cognitive dissionance on Democracy Now? Read this.

In Gaza

This post stemmed from a comment made that DN should be covering the tragedy of the Rohingya and the complicity of Suu Kyi, as detailed in Tony Cartalucci’s “Who’s Driving the Rohingya into the Sea?“, excerpts of which I will paste at the bottom of this post.

On Democracy Now, on the subtle side of corporate presstitutery, Eric Draitser ( commented:

“Goodman is a foundation funded hack who did yeoman service for Obama and the cause of “humanitarian intervention” in Libya. She and Democracy Now disseminated lie after lie, parroting State Department talking points and lies from Human Rights Watch and Navi Pillay. Their “reporter” was a liar embedded with NATO-backed terrorists and they all have Libyan blood on their hands. In all that time reporting about Gaddafi alleged “crimes” (all of which have been debunked and proved to have been lies), they deliberately ignored…

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ALEXANDRA : Q and A … we are tapping into the energy we all have in us, that is the unifying source, where we are all one









Rose, thanks for dropping by to comment on the encoding reversal and our roles in this reality.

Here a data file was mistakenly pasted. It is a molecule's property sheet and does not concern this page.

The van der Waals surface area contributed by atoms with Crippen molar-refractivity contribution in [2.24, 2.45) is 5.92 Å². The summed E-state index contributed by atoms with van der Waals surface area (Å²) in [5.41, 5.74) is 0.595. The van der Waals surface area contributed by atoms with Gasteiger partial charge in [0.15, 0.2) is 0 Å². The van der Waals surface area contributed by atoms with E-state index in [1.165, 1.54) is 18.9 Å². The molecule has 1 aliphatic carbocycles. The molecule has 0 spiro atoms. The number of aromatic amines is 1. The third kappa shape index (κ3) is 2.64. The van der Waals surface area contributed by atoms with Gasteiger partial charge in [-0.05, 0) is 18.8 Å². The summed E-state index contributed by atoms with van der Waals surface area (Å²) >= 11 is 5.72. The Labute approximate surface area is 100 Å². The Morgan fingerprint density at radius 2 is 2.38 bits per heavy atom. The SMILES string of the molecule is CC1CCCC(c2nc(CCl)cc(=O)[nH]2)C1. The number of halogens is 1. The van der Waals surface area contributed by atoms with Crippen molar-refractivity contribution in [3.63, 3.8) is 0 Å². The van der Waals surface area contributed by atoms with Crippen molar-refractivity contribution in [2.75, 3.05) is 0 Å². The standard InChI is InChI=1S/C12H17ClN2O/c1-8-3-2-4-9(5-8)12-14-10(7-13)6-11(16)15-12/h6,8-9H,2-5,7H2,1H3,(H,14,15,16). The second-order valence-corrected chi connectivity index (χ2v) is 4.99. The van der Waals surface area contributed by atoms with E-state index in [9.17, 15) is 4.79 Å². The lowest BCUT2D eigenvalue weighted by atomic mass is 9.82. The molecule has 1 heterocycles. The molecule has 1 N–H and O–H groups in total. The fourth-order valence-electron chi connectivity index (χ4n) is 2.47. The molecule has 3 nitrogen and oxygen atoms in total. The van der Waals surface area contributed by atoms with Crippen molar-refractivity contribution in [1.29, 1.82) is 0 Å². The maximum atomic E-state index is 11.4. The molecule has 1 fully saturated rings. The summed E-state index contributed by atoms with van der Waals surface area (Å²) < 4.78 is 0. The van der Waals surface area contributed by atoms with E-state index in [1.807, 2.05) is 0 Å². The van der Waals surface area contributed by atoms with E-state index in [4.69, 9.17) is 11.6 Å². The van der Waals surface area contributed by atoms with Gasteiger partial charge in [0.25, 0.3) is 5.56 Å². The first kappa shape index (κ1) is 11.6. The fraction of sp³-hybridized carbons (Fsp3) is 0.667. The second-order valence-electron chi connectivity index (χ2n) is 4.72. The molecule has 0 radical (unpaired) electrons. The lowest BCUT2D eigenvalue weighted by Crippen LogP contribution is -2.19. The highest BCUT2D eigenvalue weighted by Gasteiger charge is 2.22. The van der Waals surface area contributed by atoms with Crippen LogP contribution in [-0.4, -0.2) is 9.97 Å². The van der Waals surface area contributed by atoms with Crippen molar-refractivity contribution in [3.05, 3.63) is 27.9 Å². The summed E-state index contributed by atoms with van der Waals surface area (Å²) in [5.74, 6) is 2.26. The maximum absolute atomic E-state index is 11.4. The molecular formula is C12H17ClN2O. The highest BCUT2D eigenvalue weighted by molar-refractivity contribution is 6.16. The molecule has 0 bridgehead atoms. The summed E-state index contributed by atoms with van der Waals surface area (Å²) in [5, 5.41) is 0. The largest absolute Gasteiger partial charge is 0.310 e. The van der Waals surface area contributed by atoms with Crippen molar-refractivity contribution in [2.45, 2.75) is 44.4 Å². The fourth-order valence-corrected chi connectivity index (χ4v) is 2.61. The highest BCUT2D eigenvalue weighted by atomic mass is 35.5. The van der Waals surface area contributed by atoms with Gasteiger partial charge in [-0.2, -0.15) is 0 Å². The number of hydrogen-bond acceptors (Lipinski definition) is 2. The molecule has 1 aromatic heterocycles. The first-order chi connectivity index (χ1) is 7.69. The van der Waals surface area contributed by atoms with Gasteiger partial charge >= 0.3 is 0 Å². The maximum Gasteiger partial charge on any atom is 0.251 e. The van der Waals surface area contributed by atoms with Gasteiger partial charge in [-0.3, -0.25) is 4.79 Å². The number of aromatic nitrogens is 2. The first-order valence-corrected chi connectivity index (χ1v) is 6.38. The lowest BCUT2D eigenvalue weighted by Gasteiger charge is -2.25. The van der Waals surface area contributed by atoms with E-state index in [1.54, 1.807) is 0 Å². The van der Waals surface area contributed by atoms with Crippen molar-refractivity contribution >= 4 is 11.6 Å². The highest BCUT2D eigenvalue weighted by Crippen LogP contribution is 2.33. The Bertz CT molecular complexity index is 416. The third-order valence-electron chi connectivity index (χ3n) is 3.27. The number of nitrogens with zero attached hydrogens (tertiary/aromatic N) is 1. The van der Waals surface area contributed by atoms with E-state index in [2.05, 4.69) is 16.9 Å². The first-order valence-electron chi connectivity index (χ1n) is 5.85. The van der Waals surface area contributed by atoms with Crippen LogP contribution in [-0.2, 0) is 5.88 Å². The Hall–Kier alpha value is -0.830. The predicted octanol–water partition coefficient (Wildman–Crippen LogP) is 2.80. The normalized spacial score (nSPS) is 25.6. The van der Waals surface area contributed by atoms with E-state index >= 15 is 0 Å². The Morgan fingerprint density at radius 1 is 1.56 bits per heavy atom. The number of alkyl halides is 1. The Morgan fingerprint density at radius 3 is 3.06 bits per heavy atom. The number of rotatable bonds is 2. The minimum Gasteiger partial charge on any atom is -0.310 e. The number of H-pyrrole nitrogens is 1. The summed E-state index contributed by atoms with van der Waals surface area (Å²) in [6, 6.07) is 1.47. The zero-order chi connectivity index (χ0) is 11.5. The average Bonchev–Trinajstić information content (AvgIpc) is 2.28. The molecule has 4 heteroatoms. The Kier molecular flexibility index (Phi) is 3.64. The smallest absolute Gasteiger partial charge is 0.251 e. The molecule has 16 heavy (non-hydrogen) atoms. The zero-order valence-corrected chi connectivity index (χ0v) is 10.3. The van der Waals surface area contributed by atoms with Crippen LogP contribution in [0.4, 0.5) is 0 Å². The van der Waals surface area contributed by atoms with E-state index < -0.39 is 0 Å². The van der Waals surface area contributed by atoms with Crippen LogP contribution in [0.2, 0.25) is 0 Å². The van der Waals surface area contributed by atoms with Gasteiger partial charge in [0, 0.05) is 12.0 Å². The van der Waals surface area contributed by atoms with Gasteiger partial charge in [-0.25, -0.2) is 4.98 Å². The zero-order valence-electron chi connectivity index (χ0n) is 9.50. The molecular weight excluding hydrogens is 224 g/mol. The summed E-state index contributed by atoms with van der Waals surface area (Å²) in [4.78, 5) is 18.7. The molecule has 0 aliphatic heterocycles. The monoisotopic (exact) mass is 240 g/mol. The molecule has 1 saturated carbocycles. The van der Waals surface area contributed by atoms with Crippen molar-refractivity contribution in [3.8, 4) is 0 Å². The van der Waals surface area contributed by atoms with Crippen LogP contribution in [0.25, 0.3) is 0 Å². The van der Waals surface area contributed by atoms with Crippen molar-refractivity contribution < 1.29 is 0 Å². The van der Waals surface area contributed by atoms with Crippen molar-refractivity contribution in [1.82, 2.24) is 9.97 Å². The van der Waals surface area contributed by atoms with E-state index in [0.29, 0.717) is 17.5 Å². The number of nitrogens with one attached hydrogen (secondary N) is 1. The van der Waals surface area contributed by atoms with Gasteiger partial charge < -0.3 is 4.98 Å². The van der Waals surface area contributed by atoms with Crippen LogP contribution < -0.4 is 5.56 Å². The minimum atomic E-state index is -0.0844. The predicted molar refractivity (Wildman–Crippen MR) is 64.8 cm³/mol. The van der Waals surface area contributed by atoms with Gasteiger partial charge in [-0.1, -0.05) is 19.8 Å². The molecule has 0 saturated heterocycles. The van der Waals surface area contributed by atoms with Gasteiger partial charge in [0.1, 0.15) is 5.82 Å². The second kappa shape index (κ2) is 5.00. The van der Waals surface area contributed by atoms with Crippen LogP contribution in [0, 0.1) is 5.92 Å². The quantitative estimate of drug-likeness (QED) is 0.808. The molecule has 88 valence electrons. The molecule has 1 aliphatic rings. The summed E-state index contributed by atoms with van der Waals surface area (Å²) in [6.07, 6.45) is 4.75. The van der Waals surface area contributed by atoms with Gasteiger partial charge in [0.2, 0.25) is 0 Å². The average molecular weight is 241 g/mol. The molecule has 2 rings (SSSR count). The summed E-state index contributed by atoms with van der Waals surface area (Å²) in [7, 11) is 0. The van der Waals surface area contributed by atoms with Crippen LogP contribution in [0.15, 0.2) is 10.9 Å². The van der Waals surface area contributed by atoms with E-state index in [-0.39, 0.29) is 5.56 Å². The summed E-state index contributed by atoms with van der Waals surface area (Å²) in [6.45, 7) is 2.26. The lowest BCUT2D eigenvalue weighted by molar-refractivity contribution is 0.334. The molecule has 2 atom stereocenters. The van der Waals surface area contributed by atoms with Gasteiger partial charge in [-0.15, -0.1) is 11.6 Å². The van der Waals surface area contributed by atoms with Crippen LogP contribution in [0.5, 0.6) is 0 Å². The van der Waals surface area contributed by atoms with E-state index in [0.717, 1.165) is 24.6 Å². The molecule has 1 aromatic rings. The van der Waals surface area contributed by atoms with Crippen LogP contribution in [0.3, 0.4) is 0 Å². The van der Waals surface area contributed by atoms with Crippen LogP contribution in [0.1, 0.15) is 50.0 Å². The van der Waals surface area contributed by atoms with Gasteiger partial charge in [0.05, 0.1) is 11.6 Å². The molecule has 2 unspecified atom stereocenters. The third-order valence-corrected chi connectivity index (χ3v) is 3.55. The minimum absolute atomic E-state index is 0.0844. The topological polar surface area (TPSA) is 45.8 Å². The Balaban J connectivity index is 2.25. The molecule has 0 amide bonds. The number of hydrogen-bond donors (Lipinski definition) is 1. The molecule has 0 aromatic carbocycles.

What you said about applying the Thoth logic here, as … in giving in to the illusion that positive information is meant to take your power away from you … as opposed to you already being the source of unlimited power.
I agree that if we were so supposedly powerful, then we would definitely flee this hellhole in no time.

You said often they were after our doubles, just as you said ie that the af have hacked the trolls’ doubles here to prevent them from hurting us.

Is this how they divide us here ? Manipulate the ego under the pretext of having found the truth, their truth ?

Rose, about the omming and storms, it has been like that in northern…

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The mystery of America’s origin



Where did the word “America”, the name of the two continents, come from? According to the common theory, it comes from the name of cartographer Amerigo Vespucci who prepared the first maps of the southern part of the New World. However, most likely, this is not the case. The first time this land was called America by John Cabot who was not acquainted with Vespucci.